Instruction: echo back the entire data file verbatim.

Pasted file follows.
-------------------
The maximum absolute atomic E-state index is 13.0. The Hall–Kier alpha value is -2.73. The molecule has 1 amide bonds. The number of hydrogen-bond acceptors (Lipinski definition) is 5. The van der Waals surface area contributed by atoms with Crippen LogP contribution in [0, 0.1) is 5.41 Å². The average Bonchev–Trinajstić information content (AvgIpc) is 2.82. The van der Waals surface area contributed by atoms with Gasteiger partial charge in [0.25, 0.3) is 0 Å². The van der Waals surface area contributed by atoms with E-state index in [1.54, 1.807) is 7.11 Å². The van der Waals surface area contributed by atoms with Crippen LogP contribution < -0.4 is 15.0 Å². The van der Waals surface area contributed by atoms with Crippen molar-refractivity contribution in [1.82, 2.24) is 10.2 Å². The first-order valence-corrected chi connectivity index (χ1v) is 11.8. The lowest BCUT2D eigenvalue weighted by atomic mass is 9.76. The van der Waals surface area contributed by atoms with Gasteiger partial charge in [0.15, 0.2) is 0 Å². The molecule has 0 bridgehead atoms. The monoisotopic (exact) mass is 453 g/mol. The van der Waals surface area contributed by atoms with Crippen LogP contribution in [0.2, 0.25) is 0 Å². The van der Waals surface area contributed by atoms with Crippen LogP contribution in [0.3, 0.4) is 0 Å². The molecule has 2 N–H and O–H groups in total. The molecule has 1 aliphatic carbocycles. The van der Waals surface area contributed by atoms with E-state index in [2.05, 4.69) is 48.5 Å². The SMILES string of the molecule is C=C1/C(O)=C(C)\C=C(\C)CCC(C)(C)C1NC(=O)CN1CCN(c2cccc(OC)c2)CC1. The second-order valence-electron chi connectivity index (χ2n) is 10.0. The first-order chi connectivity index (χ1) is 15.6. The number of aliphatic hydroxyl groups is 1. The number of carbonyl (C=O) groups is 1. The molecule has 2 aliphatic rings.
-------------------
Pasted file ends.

The maximum absolute atomic E-state index is 13.0. The Hall–Kier alpha value is -2.73. The molecule has 1 amide bonds. The number of hydrogen-bond acceptors (Lipinski definition) is 5. The van der Waals surface area contributed by atoms with Crippen LogP contribution in [0, 0.1) is 5.41 Å². The average Bonchev–Trinajstić information content (AvgIpc) is 2.82. The van der Waals surface area contributed by atoms with Gasteiger partial charge in [0.25, 0.3) is 0 Å². The van der Waals surface area contributed by atoms with E-state index in [1.54, 1.807) is 7.11 Å². The van der Waals surface area contributed by atoms with Crippen LogP contribution < -0.4 is 15.0 Å². The van der Waals surface area contributed by atoms with Crippen molar-refractivity contribution in [1.82, 2.24) is 10.2 Å². The first-order valence-corrected chi connectivity index (χ1v) is 11.8. The lowest BCUT2D eigenvalue weighted by atomic mass is 9.76. The van der Waals surface area contributed by atoms with Gasteiger partial charge in [0.15, 0.2) is 0 Å². The molecule has 0 bridgehead atoms. The monoisotopic (exact) mass is 453 g/mol. The van der Waals surface area contributed by atoms with Crippen LogP contribution in [0.2, 0.25) is 0 Å². The van der Waals surface area contributed by atoms with Crippen LogP contribution in [0.3, 0.4) is 0 Å². The molecule has 2 N–H and O–H groups in total. The molecule has 1 aliphatic carbocycles. The van der Waals surface area contributed by atoms with E-state index in [2.05, 4.69) is 48.5 Å². The SMILES string of the molecule is C=C1/C(O)=C(C)\C=C(\C)CCC(C)(C)C1NC(=O)CN1CCN(c2cccc(OC)c2)CC1. The second-order valence-electron chi connectivity index (χ2n) is 10.0. The first-order chi connectivity index (χ1) is 15.6. The number of aliphatic hydroxyl groups is 1. The number of carbonyl (C=O) groups is 1. The molecule has 2 aliphatic rings.